Verizon has become the first wireless carrier to pilot the use of quantum key distribution (QKD) to help secure its network.
Quantum key distribution is a type of cryptography that relies on the principles involved in quantum mechanics, and specifically quantum entanglement. As a result, because information is transmitted in a quantum state, it’s impossible for a third-party to snoop on the transmission without being detected. This makes QKD one of the only types of encryption that is future-proofed in a world where quantum computing will render other forms of encryption obsolete.
Verizon has now demonstrated how QKD can be used to protect its network. Quantum keys were created and exchanged over a QKD network and used to encrypt video streams. The recipient was able to watch the videos in real-time, while any hackers would be instantly detected.
“We continue to innovate and discover new ways to ensure safe networks and communications down the road for both consumers and enterprises,” said Nicki Palmer, chief product development officer at Verizon. “In testing advanced security technologies, our QKD trial demonstrates how quantum-based technology can strengthen data security today and in the future.”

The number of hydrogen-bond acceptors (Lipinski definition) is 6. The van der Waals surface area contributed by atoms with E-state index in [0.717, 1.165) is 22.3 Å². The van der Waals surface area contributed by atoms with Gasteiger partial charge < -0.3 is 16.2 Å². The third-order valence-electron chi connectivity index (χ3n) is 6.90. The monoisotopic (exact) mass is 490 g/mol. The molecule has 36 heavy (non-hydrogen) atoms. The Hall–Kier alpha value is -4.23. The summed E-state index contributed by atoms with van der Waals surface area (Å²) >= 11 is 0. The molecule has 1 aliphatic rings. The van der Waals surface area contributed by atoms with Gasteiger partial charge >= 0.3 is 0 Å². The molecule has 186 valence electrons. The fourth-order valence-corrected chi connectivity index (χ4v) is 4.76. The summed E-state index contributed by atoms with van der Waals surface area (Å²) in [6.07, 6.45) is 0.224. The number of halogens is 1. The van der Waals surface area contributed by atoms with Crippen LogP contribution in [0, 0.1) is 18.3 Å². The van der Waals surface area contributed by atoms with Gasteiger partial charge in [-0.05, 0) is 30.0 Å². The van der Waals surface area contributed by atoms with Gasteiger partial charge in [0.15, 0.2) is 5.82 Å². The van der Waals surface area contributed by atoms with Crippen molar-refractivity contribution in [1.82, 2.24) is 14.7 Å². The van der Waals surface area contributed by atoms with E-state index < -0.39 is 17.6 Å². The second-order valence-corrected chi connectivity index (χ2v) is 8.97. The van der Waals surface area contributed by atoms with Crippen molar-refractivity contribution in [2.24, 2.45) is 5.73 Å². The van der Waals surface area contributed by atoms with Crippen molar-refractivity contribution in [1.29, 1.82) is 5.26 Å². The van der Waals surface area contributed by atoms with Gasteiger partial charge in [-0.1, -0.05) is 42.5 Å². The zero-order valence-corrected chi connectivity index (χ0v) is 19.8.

“The use of quantum mechanics is a great step forward in data security,” said Christina Richmond, analyst at IDC. “Verizon’s own tests, as well other industry testing, have shown that deriving “secret keys” between two entities via light photons effectively blocks perfect cloning by an eavesdropper if a key intercept is attempted. Current technological breakthroughs have proven that both the quantum channel and encrypted data channel can be sent over a single optical fiber. Verizon has demonstrated this streamlined approach brings greater efficiency for practical large-scale implementation allowing keys to be securely shared over wide-ranging networks.”